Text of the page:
guidetheblind asked you:
My friend just got her first boyfriend. They’re both self-professed Christians. They shared their first kiss. I always thought he was a nice guy, but the more she tells me about him, the more I start to not like him as much. She just told me that he said to her that he wants to have sex with her. She’s come to me for help. I think she should get out NOW. But she really likes him, and says that she’s never felt this way about a guy before.
Jed Brewer replied:
Well, here we have the age-old problem of perspective. You’re able to see something clearly that your friend who’s down-in-it is having a much harder time realizing.
If I can read between the lines of what you’re saying, I’m hearing that we have a dude that, at first glance, seems nice enough and Christian and everything. But, behind closed doors, he starts acting more and more like a tool. He doesn’t want to respect the boundaries of the person he’s with, which is a major problem, but now your friend has an emotional investment that clouds the issue.
Well, look, of course, sex outside of marriage is not God’s plan, and I think we’re all clear on that. And, if a person can’t respect your boundaries, you shouldn’t be with them. And, if you can’t set and keep boundaries yourself, you shouldn’t be in a relationship at all.
But none of that is the critical issue, and that’s because of the last thing you said: “she’s never felt this way about a guy before.”
One of the things about being human is that we want our emotions to define reality for us. The problem is that they can’t.
If you go to a casino, you’ll see dozens of gambling addicts, about to lose their shirt, who are convinced to the core of their soul that this next hand of blackjack, this next spin on the roulette wheel, or this next roll of the dice at the craps table is going to turn everything around. You can remind them of all the times they’ve lost the rent check doing this, explain to them the mathematical certainty that they will lose, exhort them that their wife will leave them if it ever happens again, but none of that will make any difference. Because, in their heart, this time is different. They can feel it.
I mention that to mention this: the hard decision before your friend is not one of right versus wrong, of premarital sex versus chastity. The hard decision is going with emotion versus going with what you know to be true.
The truth, sis, is that your friend is almost certain to go with emotion, sleep with a guy she shouldn’t, and get her heart broken. I hope I’m wrong about that, but that’s the likely outcome. In truth, I’m guessing she’s already made her choice on this, and may have done far more with her boyfriend than she’s letting on to you.
It’s important for you to know that it isn’t on you to fix this situation. That’s out of your hands. What you can do now is to make sure your friend knows that you love her, even if she makes really dumb decisions. To make sure that she knows that you aren’t judging on her today, and that you won’t be at any point down the road, either.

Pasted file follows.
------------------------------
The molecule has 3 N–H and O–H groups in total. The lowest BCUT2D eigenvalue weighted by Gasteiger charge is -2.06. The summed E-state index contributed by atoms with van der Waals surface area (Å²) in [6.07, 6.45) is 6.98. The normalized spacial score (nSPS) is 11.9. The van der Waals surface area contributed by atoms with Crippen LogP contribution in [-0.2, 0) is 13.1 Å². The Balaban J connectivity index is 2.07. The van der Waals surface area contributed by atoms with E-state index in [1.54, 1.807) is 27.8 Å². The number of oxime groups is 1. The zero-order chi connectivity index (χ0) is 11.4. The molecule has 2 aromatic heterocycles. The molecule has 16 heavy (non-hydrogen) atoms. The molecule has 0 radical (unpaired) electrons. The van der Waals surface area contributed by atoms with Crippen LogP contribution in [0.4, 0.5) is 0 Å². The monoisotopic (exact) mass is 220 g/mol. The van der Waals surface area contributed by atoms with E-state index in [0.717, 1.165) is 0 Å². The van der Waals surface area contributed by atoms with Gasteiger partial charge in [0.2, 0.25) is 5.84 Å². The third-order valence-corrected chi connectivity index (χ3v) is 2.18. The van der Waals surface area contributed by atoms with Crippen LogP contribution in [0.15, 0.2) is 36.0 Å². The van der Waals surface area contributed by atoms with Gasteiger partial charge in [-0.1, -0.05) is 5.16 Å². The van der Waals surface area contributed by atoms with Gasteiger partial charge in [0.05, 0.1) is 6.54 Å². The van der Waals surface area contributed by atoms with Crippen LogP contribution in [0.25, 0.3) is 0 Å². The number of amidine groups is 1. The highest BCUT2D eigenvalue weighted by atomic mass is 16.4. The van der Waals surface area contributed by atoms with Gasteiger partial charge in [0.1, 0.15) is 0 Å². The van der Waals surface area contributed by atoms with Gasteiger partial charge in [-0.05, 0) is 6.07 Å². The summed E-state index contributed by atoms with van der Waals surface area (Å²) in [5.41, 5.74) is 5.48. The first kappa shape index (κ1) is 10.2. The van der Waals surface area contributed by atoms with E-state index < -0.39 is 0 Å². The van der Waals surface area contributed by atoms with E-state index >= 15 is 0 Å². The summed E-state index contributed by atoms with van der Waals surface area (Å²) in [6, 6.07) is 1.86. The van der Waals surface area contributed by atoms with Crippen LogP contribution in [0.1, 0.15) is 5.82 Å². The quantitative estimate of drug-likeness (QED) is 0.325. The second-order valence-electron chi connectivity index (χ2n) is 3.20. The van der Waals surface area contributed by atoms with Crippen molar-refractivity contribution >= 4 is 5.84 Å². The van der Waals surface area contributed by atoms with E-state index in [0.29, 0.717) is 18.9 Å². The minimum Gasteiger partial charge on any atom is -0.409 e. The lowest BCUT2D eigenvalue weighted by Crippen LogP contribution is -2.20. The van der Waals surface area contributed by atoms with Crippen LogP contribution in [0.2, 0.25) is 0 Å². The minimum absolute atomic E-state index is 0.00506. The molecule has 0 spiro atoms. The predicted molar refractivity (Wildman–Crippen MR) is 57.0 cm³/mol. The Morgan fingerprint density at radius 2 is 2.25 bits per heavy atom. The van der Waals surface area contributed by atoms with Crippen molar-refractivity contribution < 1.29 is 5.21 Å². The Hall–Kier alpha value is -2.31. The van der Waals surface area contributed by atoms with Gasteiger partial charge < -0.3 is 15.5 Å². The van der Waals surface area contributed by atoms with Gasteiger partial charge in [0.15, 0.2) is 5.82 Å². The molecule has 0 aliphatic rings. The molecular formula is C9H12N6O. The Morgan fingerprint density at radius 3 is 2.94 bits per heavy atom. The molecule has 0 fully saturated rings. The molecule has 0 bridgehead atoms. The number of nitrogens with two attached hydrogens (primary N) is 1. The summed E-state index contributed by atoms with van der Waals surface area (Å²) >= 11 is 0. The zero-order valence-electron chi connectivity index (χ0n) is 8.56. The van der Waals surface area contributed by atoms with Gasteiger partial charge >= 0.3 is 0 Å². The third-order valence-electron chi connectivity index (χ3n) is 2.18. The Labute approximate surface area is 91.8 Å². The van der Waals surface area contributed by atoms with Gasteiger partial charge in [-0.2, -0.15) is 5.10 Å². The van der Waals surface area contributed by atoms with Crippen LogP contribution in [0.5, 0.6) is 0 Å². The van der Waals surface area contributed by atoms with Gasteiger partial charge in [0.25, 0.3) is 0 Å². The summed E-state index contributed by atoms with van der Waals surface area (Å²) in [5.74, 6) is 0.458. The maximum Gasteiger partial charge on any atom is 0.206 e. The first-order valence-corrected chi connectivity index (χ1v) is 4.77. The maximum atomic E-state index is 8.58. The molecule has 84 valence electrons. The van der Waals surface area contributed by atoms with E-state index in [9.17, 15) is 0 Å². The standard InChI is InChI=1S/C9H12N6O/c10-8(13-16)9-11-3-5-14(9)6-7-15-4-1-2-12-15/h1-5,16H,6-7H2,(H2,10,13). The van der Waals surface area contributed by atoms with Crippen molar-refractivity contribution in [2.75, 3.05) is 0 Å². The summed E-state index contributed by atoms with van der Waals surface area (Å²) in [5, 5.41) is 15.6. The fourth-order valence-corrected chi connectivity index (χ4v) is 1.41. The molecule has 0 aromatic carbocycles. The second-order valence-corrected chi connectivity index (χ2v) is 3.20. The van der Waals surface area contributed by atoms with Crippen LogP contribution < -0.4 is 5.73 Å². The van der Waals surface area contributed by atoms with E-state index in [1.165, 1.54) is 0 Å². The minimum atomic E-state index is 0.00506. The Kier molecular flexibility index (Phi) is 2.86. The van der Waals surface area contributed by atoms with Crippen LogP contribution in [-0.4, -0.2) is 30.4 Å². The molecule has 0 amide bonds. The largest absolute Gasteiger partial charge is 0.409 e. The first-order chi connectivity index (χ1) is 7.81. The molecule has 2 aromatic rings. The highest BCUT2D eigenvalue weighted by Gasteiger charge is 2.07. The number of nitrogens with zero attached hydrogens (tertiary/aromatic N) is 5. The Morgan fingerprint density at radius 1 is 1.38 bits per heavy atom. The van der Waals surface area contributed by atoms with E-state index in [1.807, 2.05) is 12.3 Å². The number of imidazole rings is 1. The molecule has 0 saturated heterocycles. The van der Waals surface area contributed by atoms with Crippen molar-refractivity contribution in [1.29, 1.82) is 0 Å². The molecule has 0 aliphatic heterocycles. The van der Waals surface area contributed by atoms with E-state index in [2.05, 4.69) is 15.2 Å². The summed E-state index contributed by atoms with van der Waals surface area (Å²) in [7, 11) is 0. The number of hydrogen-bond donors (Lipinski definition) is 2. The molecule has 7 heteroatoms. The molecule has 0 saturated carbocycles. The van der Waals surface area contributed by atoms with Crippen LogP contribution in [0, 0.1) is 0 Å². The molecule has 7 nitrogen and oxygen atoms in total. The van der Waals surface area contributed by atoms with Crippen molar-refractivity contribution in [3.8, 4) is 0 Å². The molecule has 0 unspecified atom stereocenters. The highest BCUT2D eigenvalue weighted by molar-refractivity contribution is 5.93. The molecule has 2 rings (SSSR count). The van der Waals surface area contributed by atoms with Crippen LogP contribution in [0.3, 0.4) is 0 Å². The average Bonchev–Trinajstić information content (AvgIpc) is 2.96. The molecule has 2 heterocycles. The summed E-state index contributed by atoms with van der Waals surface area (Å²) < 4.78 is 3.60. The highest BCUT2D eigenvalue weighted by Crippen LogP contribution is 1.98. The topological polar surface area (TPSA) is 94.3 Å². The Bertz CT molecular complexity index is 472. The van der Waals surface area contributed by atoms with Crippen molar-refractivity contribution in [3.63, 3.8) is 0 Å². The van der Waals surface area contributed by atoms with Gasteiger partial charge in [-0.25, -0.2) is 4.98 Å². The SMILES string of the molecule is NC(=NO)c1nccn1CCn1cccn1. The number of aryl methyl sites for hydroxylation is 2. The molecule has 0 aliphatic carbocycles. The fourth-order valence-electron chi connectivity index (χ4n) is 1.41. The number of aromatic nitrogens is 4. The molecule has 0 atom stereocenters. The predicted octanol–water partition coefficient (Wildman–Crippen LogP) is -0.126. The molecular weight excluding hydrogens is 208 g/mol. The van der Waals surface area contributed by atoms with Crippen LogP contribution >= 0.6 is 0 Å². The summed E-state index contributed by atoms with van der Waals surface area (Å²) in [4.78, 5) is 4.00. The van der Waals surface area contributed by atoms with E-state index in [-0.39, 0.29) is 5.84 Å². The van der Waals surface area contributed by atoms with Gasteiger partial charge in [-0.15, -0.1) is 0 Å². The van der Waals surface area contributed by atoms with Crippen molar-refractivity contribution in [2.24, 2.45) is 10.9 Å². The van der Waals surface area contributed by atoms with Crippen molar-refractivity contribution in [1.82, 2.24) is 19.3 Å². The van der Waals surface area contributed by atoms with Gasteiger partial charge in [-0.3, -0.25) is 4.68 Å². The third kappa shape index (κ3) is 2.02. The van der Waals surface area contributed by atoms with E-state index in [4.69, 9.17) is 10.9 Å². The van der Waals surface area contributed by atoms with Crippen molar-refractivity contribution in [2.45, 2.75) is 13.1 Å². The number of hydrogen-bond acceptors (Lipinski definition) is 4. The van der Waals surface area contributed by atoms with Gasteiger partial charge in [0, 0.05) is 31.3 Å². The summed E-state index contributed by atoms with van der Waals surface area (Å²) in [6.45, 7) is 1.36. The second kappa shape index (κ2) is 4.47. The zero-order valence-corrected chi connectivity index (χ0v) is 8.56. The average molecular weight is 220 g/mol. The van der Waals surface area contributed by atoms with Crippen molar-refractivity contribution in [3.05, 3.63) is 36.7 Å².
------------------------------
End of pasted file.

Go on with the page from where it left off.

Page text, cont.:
You’ll want to make sure your friend knows that because the good news is that there is life after this bad relationship. There will come a point where your friend will be ready for something new, and that’s when we want to encourage her about what we do moving forward. And here’s what we do moving forward:
- Pray about and set what my emotional, relational, financial, and sexual boundaries are now, while I’m not in a relationship.
- Pray about and decide now what a dealbreaker is in a relationship with a future guy. (Hint: Him pressuring me into sex should be on that list.)
- Pray about and decide now what the exit strategy is going to be if I’m with a guy who violates my boundaries or crosses a dealbreaker line. In other words: what’s my plan for breaking it off? How do I practically do that?
Relationships are for grown folks. And grown folks don’t let their emotions tell them what to do. Unfortunately, the path to being grown often involves some avoidable heartbreak along the way. For your friend, she’s lucky to have you ready to walk that next mile with her after that heartbreak has come and gone.
What should I do when I am having a hard time feeling God? A few weeks ago I was on fire for Him, and had been for a while, but lately I’m having a hard time even feeling that He is with me. I have continued reading my Bible and praying on a regular basis, but I don’t feel like it’s helping. I’ve asked for Him to fill me with the Holy Spirit, reveal to me my sins that would keep me separated from Him, etc. Nothing seems to be changing, and it scares me.